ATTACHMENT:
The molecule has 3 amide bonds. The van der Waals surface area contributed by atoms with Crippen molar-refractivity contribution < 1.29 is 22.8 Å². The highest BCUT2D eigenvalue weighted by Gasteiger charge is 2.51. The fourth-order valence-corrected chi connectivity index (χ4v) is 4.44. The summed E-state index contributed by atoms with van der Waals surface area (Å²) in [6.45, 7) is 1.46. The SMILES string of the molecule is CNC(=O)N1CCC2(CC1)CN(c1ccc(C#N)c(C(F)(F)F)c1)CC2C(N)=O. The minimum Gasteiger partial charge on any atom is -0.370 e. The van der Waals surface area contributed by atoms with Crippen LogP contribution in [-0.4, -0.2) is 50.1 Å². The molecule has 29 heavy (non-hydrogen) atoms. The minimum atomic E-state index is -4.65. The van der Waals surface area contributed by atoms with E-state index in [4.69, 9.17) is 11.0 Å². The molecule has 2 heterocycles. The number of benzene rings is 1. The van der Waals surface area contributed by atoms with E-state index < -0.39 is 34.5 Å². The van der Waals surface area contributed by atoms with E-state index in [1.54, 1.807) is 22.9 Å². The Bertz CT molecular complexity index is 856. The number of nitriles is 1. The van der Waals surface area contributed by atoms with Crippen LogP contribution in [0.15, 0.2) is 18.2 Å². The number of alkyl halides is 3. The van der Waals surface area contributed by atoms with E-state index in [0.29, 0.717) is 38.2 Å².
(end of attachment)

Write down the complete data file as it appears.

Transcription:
The molecule has 3 amide bonds. The van der Waals surface area contributed by atoms with Crippen molar-refractivity contribution < 1.29 is 22.8 Å². The highest BCUT2D eigenvalue weighted by Gasteiger charge is 2.51. The fourth-order valence-corrected chi connectivity index (χ4v) is 4.44. The summed E-state index contributed by atoms with van der Waals surface area (Å²) in [6.45, 7) is 1.46. The SMILES string of the molecule is CNC(=O)N1CCC2(CC1)CN(c1ccc(C#N)c(C(F)(F)F)c1)CC2C(N)=O. The minimum Gasteiger partial charge on any atom is -0.370 e. The van der Waals surface area contributed by atoms with Crippen LogP contribution in [-0.4, -0.2) is 50.1 Å². The molecule has 29 heavy (non-hydrogen) atoms. The minimum atomic E-state index is -4.65. The van der Waals surface area contributed by atoms with E-state index in [4.69, 9.17) is 11.0 Å². The molecule has 2 heterocycles. The number of benzene rings is 1. The van der Waals surface area contributed by atoms with E-state index < -0.39 is 34.5 Å². The van der Waals surface area contributed by atoms with E-state index in [1.54, 1.807) is 22.9 Å². The Bertz CT molecular complexity index is 856. The number of nitriles is 1. The van der Waals surface area contributed by atoms with Crippen LogP contribution in [0.15, 0.2) is 18.2 Å². The number of alkyl halides is 3. The van der Waals surface area contributed by atoms with E-state index in [0.29, 0.717) is 38.2 Å².